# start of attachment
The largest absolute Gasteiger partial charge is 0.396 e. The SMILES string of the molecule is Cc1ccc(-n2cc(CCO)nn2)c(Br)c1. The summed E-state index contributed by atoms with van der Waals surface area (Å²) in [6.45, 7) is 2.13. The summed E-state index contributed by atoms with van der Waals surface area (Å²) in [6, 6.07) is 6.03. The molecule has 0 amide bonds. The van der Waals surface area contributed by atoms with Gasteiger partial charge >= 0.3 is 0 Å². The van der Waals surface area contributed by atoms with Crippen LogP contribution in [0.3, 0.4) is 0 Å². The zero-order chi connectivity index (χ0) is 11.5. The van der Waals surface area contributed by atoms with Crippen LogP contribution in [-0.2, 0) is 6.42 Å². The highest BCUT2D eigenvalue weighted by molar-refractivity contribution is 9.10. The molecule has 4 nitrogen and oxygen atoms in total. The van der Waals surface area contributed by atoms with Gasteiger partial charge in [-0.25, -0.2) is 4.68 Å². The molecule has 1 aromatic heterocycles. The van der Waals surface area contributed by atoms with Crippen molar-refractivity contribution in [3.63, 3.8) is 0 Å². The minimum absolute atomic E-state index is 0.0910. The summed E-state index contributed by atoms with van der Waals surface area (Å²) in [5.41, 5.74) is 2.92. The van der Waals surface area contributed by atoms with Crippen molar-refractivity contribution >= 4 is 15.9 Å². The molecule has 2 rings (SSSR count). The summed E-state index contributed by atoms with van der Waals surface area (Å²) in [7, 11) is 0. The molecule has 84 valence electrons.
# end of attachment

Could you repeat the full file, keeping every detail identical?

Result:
The largest absolute Gasteiger partial charge is 0.396 e. The SMILES string of the molecule is Cc1ccc(-n2cc(CCO)nn2)c(Br)c1. The summed E-state index contributed by atoms with van der Waals surface area (Å²) in [6.45, 7) is 2.13. The summed E-state index contributed by atoms with van der Waals surface area (Å²) in [6, 6.07) is 6.03. The molecule has 0 amide bonds. The van der Waals surface area contributed by atoms with Gasteiger partial charge >= 0.3 is 0 Å². The van der Waals surface area contributed by atoms with Crippen LogP contribution in [0.3, 0.4) is 0 Å². The zero-order chi connectivity index (χ0) is 11.5. The van der Waals surface area contributed by atoms with Crippen LogP contribution in [-0.2, 0) is 6.42 Å². The highest BCUT2D eigenvalue weighted by molar-refractivity contribution is 9.10. The molecule has 4 nitrogen and oxygen atoms in total. The van der Waals surface area contributed by atoms with Gasteiger partial charge in [-0.25, -0.2) is 4.68 Å². The molecule has 1 aromatic heterocycles. The van der Waals surface area contributed by atoms with Crippen molar-refractivity contribution in [3.63, 3.8) is 0 Å². The minimum absolute atomic E-state index is 0.0910. The summed E-state index contributed by atoms with van der Waals surface area (Å²) in [5.41, 5.74) is 2.92. The van der Waals surface area contributed by atoms with Crippen molar-refractivity contribution >= 4 is 15.9 Å². The molecule has 2 rings (SSSR count). The summed E-state index contributed by atoms with van der Waals surface area (Å²) in [7, 11) is 0. The molecule has 84 valence electrons.